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Len Krisak - Winner, Able Muse Book Award, 2020

Len Krisak
Len Krisak


2020 Able Muse Book Award
for his poetry manuscript

Selected by final judge, Brad Leithauser

Coming soon from Able Muse Press - Spring/Summer 2021

(the contest runner-up and honorable mentions are listed here)

Len Krisak, an American poet, graduated from University of Michigan, and Brandeis University. He taught at Brandeis University, Northeastern University, and Stonehill College. His work has appeared in Agenda, Commonweal, Raritan, the Sewanee Review, the Hudson Review, PN Review, the Antioch Review, Measure, the Formalist, the Cumberland Poetry Review, Tennessee Quarterly, Classical Outlook, Pivot, Rattapallax, and the Weekly Standard. He has read his work at the Newburyport Literary Festival and other sites throughout New England. He is a former member of the Powow River Poets. He was also a contestant on Jeopardy! in 1995, winning $43,399 in four games and giving himself a berth in that year's Tournament of Champions. Krisak also won the Gold Pocket.com National Trivia Competition.


Sample poems from Len Krisak's Enchiridion



There won’t be conquests any more.
Time saw to that. Now comes withdrawal.
There’s not the slightest chance that war
Will rouse the appetite at all.
Faint images will have to do,
Ghosting memory’s blue cave wall.
Bound fast, this is the last Capri
That isolation offers you.
Excite yourself with fantasy
If memory fails. Below, old goat:
The grotto. Up above: caprice.
Your vices have you by the throat;
Your organs rot now, piece by piece.
Waves wash the cave and never cease.

    (previously published in Poetry Daily)


March Poem

   after an image by Anthony Hecht

Long walk past sun-cracked faults
The falling snow
In gray-scaled everything,
Ikiru-like.  (A black-and-white film:
A civil servant who will soon
Be dead—soft-spoken, deferent, shy—
Sits in a playground swing.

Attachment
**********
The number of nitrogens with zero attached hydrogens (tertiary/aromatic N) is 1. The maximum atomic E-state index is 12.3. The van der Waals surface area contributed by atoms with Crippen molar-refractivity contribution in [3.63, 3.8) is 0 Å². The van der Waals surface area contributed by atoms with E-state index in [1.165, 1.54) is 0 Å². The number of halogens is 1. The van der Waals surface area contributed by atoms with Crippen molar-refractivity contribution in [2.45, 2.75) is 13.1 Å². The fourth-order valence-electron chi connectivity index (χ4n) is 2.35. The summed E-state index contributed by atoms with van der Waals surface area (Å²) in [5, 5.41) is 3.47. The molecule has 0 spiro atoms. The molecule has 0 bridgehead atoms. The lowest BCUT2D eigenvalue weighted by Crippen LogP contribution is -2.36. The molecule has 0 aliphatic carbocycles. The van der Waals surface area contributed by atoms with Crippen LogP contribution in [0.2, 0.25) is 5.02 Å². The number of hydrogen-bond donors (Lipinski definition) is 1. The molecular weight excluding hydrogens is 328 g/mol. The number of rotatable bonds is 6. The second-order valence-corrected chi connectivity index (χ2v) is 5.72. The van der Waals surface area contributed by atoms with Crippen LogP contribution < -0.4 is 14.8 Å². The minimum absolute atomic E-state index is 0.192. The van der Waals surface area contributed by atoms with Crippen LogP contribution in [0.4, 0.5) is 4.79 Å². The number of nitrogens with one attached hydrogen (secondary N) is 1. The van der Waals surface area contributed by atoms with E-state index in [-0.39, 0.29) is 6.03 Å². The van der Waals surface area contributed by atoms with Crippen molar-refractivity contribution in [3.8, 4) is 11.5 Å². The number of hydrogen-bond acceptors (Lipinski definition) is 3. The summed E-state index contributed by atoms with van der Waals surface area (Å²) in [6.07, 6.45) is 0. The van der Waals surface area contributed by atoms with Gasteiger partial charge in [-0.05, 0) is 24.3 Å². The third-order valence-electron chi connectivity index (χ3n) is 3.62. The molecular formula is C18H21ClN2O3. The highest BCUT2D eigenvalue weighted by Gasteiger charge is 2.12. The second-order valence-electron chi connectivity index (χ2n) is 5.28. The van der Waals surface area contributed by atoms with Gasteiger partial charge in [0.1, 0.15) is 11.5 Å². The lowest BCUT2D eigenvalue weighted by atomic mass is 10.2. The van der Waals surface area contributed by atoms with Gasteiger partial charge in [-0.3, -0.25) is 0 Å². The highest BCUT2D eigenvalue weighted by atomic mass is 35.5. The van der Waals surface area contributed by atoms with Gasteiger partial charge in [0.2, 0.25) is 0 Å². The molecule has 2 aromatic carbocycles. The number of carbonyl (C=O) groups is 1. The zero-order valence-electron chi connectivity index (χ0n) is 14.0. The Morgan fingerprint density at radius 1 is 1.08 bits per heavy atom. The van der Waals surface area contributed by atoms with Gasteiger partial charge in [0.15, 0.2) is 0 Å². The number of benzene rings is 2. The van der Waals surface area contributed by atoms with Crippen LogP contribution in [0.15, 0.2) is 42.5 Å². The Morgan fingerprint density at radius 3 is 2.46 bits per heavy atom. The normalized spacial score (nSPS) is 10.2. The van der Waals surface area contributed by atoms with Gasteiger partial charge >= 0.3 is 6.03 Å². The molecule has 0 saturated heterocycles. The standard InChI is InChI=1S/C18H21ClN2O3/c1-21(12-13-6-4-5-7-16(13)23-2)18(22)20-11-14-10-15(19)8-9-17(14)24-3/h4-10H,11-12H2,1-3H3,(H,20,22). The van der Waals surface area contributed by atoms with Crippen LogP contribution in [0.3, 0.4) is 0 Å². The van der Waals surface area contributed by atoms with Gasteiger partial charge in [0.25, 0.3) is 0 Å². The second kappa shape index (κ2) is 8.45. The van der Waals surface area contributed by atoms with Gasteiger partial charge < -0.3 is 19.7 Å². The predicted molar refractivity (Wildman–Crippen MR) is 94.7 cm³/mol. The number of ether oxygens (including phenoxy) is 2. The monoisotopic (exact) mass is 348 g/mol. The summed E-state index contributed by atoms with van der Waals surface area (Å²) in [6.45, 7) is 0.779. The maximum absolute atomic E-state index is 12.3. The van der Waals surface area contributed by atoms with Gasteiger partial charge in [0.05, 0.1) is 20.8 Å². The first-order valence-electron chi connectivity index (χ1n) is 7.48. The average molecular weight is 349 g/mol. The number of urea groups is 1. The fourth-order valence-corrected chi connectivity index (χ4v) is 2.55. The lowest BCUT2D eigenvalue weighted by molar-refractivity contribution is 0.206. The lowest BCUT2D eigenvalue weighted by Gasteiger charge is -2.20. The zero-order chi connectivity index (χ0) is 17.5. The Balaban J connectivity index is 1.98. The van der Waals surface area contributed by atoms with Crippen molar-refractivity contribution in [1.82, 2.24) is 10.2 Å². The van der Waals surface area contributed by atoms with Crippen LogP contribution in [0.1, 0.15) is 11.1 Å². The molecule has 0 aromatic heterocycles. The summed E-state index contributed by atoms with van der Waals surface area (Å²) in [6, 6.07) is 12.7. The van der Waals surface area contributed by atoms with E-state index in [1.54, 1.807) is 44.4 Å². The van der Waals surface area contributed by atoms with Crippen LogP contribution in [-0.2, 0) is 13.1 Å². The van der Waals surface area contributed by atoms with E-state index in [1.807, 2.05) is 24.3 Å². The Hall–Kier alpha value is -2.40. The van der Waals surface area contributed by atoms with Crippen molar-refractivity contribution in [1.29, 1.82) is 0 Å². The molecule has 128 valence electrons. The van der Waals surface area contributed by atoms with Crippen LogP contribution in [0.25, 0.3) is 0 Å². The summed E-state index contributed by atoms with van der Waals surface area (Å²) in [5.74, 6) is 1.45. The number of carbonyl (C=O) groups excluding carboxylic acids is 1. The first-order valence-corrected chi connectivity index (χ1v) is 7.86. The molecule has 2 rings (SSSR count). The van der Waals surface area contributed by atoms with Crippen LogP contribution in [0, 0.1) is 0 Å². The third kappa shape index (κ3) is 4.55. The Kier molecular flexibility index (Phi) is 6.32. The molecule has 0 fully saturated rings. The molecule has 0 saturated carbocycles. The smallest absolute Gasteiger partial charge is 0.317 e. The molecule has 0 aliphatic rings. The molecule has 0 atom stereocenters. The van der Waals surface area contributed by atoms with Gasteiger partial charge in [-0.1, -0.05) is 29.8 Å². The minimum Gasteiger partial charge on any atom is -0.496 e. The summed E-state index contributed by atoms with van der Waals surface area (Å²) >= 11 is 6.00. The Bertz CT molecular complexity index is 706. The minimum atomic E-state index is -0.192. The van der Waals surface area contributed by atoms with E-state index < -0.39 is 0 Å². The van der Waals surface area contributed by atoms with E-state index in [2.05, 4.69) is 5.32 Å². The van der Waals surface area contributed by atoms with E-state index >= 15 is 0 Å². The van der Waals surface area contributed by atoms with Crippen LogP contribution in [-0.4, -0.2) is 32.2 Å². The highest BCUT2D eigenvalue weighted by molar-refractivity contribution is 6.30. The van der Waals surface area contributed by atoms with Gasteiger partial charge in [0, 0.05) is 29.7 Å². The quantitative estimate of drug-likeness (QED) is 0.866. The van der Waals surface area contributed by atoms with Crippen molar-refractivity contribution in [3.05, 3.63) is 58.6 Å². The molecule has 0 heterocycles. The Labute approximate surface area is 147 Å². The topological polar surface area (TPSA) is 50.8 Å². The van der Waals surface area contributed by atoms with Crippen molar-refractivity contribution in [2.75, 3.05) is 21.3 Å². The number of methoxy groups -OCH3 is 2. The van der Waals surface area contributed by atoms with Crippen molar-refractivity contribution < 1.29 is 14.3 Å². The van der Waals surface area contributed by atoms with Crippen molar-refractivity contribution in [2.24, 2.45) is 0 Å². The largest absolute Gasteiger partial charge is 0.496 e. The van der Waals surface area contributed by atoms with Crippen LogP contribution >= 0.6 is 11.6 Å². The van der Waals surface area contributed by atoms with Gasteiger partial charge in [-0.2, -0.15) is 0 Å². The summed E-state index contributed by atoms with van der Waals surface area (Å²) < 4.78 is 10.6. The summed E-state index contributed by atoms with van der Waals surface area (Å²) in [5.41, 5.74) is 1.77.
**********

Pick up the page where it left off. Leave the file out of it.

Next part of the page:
As timid flakes descend,
He sings, prepared to die).

A mother checks her rising dough,
While weather weaves a flattened kilim
Outside, across the window frame.
The snow begins to cling
To swing-seats, piling.
The mother comes in from the kitchen smiling,
Calling her child by name.

The snow begins to end,
Leaving white bread
Suspended from the swing set’s chains.
The moment’s holding steady.
Outside, the picture gray as lead
Awaits late-winter/early-springtime rains.
It waits till all the loaves are ready.

    (previously published in the Hudson Review)


Ironed, Washed, Folded

Julie Christie presses on. Her iron will
Still comes down hard on starched white sheets.
Slam and slam the heavy thing repeats.
If she can't save the Tsar, her iron will.
Zhivago doctors on; he understands.
The weight of war and love brings down her hands.


Religiously, she'd stop there on the brownstone stoop,
He said, before she'd lug the baby carriage in.
Vigilant against the chance of flu or croup,
She'd wash the rubber tires of his pristine pram,
Then pause half up the well-scrubbed steps, half-satisfied,
Before she'd wipe them one more time with germicide.


While he lay dying in Intensive Care,
I stayed with her that week (“to help prepare,”
I said). The night before I left her there,
My clothes all washed (and dried, with sheets of Bounce),
The iron came out—to press my underwear.
My tee shirts needed folding smooth, she said,
Or else they couldn't properly be packed.

The wrinkles flattened as her iron attacked
With hot steam and love's pressing urgency.
It was a medical emergency
       The devil's work, she would renounce
With all her strength, with every mortal ounce
She'd need to do the ironing ahead,
Before I flew away and he was dead.

    (previously published in Florida Review)



   Halloween yard decoration

The bones have taken up a loafer’s slouch,
Lines sprouting from the joints in graceful arcs
That mock the way a corkscrew willow weeps.
They lead to batteries that seem to vouch
For someone’s bona fides. Nothing sparks,
Though. This guignol will give no soul the creeps;
No corpse will die when someone throws the switch.
The Tin Man skull-cap’s blossomed into wires;
Wags have warned us with “1000 Volts!”
Will any of this scare some shrunken witch
Tonight? Will any children fear the fires
Threatened? No one pauses; no one bolts.
All night, the skeleton prepares to fry—
To frighten small-fry with his will to die.
He sits and waits in his electric chair.
The porch lights flicker on. Knock, knock. Who’s there?

    (previously published in Southwest Review)


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